Target market – Who has this problem? How many potential customers are there? How important is it too them? What is the size and value of the potential market?
What is your solution? – This is where you explain what your product or service is and how your customers will use it. Remember that you can link this back to your problem slide to describe a journey and tell a story to make the issue more real to your audience.
Vision and values – This can be a short statement. It is often popular to compare a startup to other more established companies with recognisable business models. We are the uber of…. We are TripAdvisor for…. This can help people “get” your idea, but be careful not to be too cliched.
The team and yourself – Investors will be looking for driven, smart people with the relevant experience, skills, track record and reputation to predict success. People are just as important as the idea and the numbers when investment decisions are being made.
Competitors – Who are the competitors and how do you fit into the competitive landscape? How are you different? If there are no competitors then there may not be a real opportunity. If there are many then you need to be clear how you stand out.
Barriers to competition and defensibility – Investors will be interested in how difficult it will be for other companies to easily compete with your product. If you have a sound patent then, naturally, you need to include this. But “Secret sauce” comes in many flavours. You may have a crucial data set, licensing agreement, secret algorithm or process or highly specific skills or knowledge.
Revenue and business model – For many medics it is enough to simply improve care or outcomes for their patients. However, investors are in the business of making money. They will need to see how you will generate a return on their investment. Are you selling direct to patients, to healthcare providers, selling advertising, affiliate marketing, introduction fees, subscriptions, software as a service?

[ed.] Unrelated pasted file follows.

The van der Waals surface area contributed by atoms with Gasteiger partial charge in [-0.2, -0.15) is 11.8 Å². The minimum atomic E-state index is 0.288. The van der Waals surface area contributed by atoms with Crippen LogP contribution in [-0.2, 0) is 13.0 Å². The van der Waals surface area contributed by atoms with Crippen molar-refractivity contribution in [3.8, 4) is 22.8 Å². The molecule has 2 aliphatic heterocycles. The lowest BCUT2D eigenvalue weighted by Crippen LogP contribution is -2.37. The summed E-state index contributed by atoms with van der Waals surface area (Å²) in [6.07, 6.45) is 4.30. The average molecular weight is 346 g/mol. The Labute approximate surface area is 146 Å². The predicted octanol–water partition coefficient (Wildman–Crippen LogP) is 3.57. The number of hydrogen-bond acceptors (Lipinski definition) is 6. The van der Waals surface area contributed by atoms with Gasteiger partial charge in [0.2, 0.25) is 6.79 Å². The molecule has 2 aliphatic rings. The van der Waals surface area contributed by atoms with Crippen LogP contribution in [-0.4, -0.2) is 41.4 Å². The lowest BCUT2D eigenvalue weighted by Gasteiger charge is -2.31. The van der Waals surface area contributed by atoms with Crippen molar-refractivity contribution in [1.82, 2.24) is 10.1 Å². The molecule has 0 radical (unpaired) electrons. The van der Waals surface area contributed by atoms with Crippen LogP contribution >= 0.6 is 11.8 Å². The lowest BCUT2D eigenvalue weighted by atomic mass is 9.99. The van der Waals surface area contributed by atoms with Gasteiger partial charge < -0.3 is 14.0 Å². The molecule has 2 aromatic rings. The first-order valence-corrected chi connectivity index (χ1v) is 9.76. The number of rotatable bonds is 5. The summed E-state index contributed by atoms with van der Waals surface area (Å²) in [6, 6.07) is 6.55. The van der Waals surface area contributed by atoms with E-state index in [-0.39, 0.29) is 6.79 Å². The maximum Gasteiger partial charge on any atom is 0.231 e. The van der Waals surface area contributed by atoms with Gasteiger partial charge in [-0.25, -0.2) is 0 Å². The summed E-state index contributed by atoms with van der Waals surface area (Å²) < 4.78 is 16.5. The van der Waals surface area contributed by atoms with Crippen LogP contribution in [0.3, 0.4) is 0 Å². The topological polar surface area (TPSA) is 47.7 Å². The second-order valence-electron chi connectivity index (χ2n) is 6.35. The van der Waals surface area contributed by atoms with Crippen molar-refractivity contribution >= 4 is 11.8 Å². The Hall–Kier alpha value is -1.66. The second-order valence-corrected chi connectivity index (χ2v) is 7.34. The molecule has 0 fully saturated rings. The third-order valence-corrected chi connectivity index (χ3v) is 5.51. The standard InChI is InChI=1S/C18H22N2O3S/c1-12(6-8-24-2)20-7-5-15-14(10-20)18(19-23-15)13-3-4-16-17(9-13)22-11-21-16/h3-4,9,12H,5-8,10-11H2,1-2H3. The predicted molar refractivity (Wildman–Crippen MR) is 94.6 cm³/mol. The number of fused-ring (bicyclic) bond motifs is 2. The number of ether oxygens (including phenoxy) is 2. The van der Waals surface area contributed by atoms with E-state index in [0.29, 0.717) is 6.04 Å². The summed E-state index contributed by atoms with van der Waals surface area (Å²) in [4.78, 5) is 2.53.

Marketing and sales strategy – What is the process for finding customers and converting interest and leads to sales. What is your approach and cost to generate leads and sales?
Traction and financial road map – What are your sales figures, profitability, and growth so far. What important development or financial milestones have you reached? What are the predictions for growth, sales and profit going forward?
Technical considerations – Health care is one of the most regulated sectors in which to operate. Medico-legal liabilities are significant. The expectation of good quality evidence to demonstrate effectiveness and support claims is rightfully high. Investors will need to see that obligations, liabilities and risks have been identified, addressed and mitigated.
Potential exit strategies – Many individual investors, institutions and funds will not want you to keep their money forever. They need to see a return on investment, and often will also need to see their capital returned within a certain timeframe. Essentially, they don’t make any money unless they eventualy get it back. It can be helpful to show them how this might happen. Perhaps the company will go public with an IPO, sell to a competitor or license a product to a bigger player?
Thank you for reading the final installment of my 5 part series on medical startup culture. These posts were inspired by the Doctorpreneur conference, which I attender in November 2016.
If you want to learn more about founding a medical start up, taking your idea to the next level, or getting involved in the digital health revolution, then the Doctorpreneur website is a great place to start.
If, like me you are based in the East Midlands, then a new HealthTechNottingham group has been formed by a group of local doctors and their friends in the tech industry. They can currently be found on meetup.com
Please take a look at the other articles in this exciting 5 post series about medical startups.
- Anatomy of a Doctorpreneur ⅕ – The Founder – Read here!
- Anatomy of a Doctorpreneur ⅖ – The Idea – Read here!
- Anatomy of a Doctorpreneur ⅗ – The Team – Read here!
- Anatomy of a Doctorpreneur ⅘ – The Funding – Read here!
- Anatomy of a Doctorpreneur 5/5 – The Pitch – Read here!
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Disclaimer… Some of today’s content felt quite technical. Remember to get proper legal, financial or business advice before doing anything.